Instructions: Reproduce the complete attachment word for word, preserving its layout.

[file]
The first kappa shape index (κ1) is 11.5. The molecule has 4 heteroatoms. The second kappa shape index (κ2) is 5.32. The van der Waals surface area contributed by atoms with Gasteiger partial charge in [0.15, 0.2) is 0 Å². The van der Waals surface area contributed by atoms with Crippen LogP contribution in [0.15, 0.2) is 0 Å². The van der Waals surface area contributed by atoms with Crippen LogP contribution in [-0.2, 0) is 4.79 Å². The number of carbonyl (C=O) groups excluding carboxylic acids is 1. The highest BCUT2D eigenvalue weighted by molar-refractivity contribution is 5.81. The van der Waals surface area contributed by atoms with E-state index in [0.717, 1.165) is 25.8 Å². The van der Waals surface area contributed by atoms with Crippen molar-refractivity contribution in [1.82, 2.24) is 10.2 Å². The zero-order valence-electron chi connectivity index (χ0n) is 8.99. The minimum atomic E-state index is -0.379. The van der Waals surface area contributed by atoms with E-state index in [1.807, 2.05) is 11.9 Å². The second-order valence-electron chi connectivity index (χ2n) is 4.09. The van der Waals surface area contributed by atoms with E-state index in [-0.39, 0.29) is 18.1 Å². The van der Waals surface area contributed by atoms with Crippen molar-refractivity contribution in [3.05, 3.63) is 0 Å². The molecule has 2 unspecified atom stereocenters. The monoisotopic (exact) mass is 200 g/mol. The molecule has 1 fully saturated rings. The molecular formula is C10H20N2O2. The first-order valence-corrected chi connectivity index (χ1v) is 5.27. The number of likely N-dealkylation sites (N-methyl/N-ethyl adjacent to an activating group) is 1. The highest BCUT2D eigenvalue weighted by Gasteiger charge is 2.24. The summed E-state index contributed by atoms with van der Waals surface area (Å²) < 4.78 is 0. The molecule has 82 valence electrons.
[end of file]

The first kappa shape index (κ1) is 11.5. The molecule has 4 heteroatoms. The second kappa shape index (κ2) is 5.32. The van der Waals surface area contributed by atoms with Gasteiger partial charge in [0.15, 0.2) is 0 Å². The van der Waals surface area contributed by atoms with Crippen LogP contribution in [0.15, 0.2) is 0 Å². The van der Waals surface area contributed by atoms with Crippen LogP contribution in [-0.2, 0) is 4.79 Å². The number of carbonyl (C=O) groups excluding carboxylic acids is 1. The highest BCUT2D eigenvalue weighted by molar-refractivity contribution is 5.81. The van der Waals surface area contributed by atoms with E-state index in [0.717, 1.165) is 25.8 Å². The van der Waals surface area contributed by atoms with Crippen molar-refractivity contribution in [1.82, 2.24) is 10.2 Å². The zero-order valence-electron chi connectivity index (χ0n) is 8.99. The minimum atomic E-state index is -0.379. The van der Waals surface area contributed by atoms with E-state index in [1.807, 2.05) is 11.9 Å². The second-order valence-electron chi connectivity index (χ2n) is 4.09. The van der Waals surface area contributed by atoms with E-state index in [-0.39, 0.29) is 18.1 Å². The van der Waals surface area contributed by atoms with Crippen molar-refractivity contribution in [3.05, 3.63) is 0 Å². The molecule has 2 unspecified atom stereocenters. The monoisotopic (exact) mass is 200 g/mol. The molecule has 1 fully saturated rings. The molecular formula is C10H20N2O2. The first-order valence-corrected chi connectivity index (χ1v) is 5.27. The number of likely N-dealkylation sites (N-methyl/N-ethyl adjacent to an activating group) is 1. The highest BCUT2D eigenvalue weighted by Gasteiger charge is 2.24. The summed E-state index contributed by atoms with van der Waals surface area (Å²) < 4.78 is 0. The molecule has 82 valence electrons.